A private key is a secret piece of data that proves your right to spend bitcoins from a specific wallet through a cryptographic signature. Your private key(s) are stored in your computer if you use a software wallet; they are stored on some remote servers if you use a web wallet. Private keys must never be revealed as they allow you to spend bitcoins for their respective Bitcoin wallet.
A private key is a string of data that shows you have access to bitcoins in a specific wallet. Think of a private key like a password; private keys must never be revealed to anyone but you, as they allow you to spend the bitcoins from your bitcoin wallet through a cryptographic signature.
A secret piece of data that proves one’s right to spend bitcoins from a specific wallet through a cryptographic signature. It is a 256-bit number used in ECDSA algorithm to create transaction signatures to prove ownership of bitcoins. An alphanumeric string kept secret by the user and designed to sign a digital communication when hashed with a public key. In the case of Bitcoin, this string is a private key designed to work with a public key. The public key is a Bitcoin address. This unique identifier code is used as a digital signature during transactions. Compared to public keys, which are openly listed in directories of many cryptocurrency exchanges, private keys are intended to remain closely guarded. A private key is used to “sign” an approval of a transaction. Private keys are stored within wallet applications and are usually encrypted with a pass phrase. Private keys can be completely random or generated from a single secret number In the case of Bitcoin, a Bitcoin wallet and its private key(s) are linked by mathematics. When one’s Bitcoin software signs a transaction with the appropriate private key, the entire network can see that the signature matches the bitcoins being spent. However, there is no way for others to guess a private key. To maintain integrity and to protect against theft, a private key should never been revealed to others and should be treated as one’s credit card or Social Security numbers.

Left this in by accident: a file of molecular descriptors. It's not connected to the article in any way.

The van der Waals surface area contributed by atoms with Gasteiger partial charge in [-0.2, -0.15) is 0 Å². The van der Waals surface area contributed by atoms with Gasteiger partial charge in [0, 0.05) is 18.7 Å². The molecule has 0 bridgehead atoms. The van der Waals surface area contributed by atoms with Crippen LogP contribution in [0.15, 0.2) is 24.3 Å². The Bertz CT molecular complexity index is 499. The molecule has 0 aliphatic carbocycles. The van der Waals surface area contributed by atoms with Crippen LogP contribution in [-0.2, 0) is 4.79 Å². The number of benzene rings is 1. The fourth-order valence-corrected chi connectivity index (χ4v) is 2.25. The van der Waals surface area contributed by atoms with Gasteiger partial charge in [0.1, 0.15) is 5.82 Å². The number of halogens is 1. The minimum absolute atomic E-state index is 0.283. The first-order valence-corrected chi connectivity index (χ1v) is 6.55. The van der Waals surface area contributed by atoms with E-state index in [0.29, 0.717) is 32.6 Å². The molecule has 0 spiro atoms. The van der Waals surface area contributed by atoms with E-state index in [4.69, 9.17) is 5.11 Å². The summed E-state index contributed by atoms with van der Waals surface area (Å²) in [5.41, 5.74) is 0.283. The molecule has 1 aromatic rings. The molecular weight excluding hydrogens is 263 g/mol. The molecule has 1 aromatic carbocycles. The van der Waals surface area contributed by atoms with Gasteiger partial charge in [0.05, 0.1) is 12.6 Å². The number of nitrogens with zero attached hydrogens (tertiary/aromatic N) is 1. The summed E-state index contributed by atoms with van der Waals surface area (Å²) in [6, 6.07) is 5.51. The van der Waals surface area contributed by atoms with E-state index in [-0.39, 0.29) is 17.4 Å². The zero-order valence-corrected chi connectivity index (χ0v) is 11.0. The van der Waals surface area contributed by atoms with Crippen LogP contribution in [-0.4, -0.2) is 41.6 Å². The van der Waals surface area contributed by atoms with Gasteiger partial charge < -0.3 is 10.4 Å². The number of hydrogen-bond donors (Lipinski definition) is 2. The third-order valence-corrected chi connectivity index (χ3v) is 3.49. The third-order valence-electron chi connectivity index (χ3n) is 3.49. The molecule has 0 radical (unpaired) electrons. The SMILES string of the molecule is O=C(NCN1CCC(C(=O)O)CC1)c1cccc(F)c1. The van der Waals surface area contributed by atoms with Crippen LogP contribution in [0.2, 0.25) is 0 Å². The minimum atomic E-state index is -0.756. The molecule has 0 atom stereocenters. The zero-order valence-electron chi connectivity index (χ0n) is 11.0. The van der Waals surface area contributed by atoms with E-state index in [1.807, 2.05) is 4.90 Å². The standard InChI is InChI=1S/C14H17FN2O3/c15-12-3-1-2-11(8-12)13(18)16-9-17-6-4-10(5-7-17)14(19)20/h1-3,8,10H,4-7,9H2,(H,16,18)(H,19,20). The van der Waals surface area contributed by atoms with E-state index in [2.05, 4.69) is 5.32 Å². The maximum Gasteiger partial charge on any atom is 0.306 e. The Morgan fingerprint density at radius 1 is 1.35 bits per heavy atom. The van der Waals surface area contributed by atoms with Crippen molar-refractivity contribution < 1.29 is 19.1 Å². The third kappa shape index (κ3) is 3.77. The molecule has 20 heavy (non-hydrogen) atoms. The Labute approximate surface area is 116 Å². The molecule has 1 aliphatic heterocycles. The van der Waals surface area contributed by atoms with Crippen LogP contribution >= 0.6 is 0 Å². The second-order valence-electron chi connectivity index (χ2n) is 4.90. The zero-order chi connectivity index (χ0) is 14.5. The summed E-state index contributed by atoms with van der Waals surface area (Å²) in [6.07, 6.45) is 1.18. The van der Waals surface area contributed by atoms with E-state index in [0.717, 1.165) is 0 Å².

Malone, J.A (2015). Glossary of Bitcoin Terms and Definitions. United States: Lulu Press, Inc